South Shore Breaker

Working in – and on – your business

- JOEL STODDART Joel Stoddart is a contributo­r with the Acadia Entreprene­urship Centre.

About 20 years ago I picked up a book called The E-myth: Why Most Small Businesses Don’t Work and What to Do About It, by Michael Gerber.

It was a quick and easy read (not full of academic jargon) and it forever changed the way I thought about small business. If you haven’t read it, I encourage you to. You can pick it up at your local library or any book retailer.

At the heart of this book are two basic premises. First is that to start and build a sustainabl­e business, you’ll have to play the role of three distinct personalit­ies: the technician, manager and entreprene­ur. In short, the technician does the work, the manager oversees and organizes the work and the entreprene­ur dreams big for the long term.

But it’s the second (albeit related) premise I want to focus on today and that premise is this: in order to build a successful business, you have to work on the business and not just in the business. Let’s explore what this means.

Working in a business is almost exactly as it sounds. It means that you show up and do whatever work is necessary to meet the needs of your customers. For example, if you’re a plumber, it means you go to job sites with your toolkit and fix leaks. If you’re a bookkeeper, it means you pick up your client’s shoebox of receipts and start organizing them. If you’re a pastry chef, you put on your apron and hairnet and start baking. You get the idea. Think of it as working on today’s income.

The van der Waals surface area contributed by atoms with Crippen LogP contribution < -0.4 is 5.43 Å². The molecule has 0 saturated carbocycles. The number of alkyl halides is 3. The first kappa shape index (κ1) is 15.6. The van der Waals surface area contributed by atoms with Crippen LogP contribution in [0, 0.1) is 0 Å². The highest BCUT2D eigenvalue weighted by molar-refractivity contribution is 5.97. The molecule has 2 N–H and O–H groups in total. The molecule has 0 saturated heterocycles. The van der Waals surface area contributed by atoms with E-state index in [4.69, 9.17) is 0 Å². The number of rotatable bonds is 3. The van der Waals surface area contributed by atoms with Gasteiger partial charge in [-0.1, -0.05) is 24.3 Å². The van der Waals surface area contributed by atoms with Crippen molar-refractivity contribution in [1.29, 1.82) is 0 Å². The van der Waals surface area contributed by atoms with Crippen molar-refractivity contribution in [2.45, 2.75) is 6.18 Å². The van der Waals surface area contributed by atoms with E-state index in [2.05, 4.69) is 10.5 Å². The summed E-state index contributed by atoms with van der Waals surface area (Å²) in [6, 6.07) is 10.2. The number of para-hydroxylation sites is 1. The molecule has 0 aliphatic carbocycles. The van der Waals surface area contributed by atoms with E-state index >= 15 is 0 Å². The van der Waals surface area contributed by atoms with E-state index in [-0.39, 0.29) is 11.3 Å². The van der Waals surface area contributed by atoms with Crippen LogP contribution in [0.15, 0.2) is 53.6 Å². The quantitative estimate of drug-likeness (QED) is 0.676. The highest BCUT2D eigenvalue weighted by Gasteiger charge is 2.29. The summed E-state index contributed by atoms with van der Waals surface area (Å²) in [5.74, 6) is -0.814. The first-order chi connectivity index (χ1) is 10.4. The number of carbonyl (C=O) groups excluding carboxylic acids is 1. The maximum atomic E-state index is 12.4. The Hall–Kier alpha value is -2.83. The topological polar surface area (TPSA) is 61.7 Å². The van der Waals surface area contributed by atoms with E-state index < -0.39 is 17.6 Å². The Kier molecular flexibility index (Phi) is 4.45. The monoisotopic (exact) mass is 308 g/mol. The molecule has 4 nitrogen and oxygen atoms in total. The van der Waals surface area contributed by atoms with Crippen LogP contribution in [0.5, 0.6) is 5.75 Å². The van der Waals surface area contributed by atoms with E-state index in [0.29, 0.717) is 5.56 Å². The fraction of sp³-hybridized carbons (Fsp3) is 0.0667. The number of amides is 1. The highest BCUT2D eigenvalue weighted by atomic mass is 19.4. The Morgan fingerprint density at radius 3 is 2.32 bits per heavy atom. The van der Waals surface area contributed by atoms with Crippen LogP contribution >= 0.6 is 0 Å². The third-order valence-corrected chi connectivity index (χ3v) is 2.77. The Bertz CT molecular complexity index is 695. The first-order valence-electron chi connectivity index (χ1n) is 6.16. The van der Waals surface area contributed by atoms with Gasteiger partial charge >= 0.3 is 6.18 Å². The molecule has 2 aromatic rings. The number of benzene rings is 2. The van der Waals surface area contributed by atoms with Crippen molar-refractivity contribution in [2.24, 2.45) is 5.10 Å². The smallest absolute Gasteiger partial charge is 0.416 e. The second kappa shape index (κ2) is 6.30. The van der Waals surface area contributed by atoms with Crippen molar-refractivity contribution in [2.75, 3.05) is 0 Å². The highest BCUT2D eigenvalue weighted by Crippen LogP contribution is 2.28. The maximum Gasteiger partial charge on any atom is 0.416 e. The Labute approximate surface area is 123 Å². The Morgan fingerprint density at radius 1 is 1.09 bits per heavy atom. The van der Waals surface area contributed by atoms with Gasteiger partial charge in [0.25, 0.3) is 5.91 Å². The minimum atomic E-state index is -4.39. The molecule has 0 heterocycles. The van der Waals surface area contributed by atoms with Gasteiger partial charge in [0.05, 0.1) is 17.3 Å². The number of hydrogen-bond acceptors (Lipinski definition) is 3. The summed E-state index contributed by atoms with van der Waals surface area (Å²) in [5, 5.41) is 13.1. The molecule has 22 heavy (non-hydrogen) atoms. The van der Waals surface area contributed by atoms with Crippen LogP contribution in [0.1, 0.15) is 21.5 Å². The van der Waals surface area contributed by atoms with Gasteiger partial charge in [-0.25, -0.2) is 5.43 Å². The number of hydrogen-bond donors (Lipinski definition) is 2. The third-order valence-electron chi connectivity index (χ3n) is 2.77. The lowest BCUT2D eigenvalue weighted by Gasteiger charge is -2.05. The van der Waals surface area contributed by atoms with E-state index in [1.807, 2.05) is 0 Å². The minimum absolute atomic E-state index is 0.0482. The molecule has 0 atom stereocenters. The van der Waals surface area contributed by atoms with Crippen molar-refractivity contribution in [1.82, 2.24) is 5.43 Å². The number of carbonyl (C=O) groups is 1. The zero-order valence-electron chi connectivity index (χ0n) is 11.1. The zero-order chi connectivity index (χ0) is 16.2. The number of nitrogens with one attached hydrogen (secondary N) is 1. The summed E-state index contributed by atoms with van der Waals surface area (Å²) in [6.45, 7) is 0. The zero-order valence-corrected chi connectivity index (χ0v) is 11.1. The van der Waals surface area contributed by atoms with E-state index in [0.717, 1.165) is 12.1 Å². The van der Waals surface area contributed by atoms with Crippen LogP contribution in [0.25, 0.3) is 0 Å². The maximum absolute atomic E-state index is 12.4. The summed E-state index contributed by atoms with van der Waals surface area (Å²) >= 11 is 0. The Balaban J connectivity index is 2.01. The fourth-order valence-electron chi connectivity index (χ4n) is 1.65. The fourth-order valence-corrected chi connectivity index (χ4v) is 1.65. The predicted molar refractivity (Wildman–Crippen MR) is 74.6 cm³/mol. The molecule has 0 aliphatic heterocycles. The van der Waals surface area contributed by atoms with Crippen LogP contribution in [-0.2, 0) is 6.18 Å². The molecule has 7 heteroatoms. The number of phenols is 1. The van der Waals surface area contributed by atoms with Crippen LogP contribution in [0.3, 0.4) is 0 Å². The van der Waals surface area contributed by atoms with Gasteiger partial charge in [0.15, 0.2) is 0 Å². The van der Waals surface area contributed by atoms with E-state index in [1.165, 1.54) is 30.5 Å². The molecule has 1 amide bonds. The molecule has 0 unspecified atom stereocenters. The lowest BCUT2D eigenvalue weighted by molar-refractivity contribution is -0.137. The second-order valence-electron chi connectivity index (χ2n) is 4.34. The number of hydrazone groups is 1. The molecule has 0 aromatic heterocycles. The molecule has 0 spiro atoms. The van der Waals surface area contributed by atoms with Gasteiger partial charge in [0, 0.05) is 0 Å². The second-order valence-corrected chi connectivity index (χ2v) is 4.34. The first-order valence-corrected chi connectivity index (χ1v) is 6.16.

In the early days, almost all entreprene­urs have to work in their business. There is no other choice. Most businesses start with one or two people and if they don’t do the handson work, then who will? But eventually they must turn their attention towards working on the business.

Working on your business requires a different mindset and a different set of tasks. Think of it as focusing on tomorrow’s income.

For example, you might carve out time to work on a new marketing strategy or begin developing a new product or service line that won’t pay dividends until sometime down the road. Perhaps you might start nurturing a relationsh­ip with a potential customer who won’t become a paying customer until much later. Or maybe you’ll enrol in a profession­al certificat­ion course to improve your skills and credential­s (enabling your business to serve different types of clients). Think of this as planting seeds for your business: no income today, but a solid payoff in the future.

To be sure, finding time to work on your business (rather than just in it) is not easy. There are only so many hours in a day and most early-stage businesses find it difficult to take care of today’s issues, let alone worry about tomorrow’s. Neverthele­ss, it is essential.

Failing to develop a long-term vision for your business – and failing to map out a strategy to get there – will leave you spinning around in the proverbial hamster wheel. Always busy, but never getting ahead.

There’s one small but important caveat to add, however, and it is this: if you are working in your business but not on it, and you’re perfectly happy that way (and some people are), then by all means stay the course. Because as Gerber himself admits, “the purpose of your life is not to serve your business, but the primary purpose of your business is to serve your life.”

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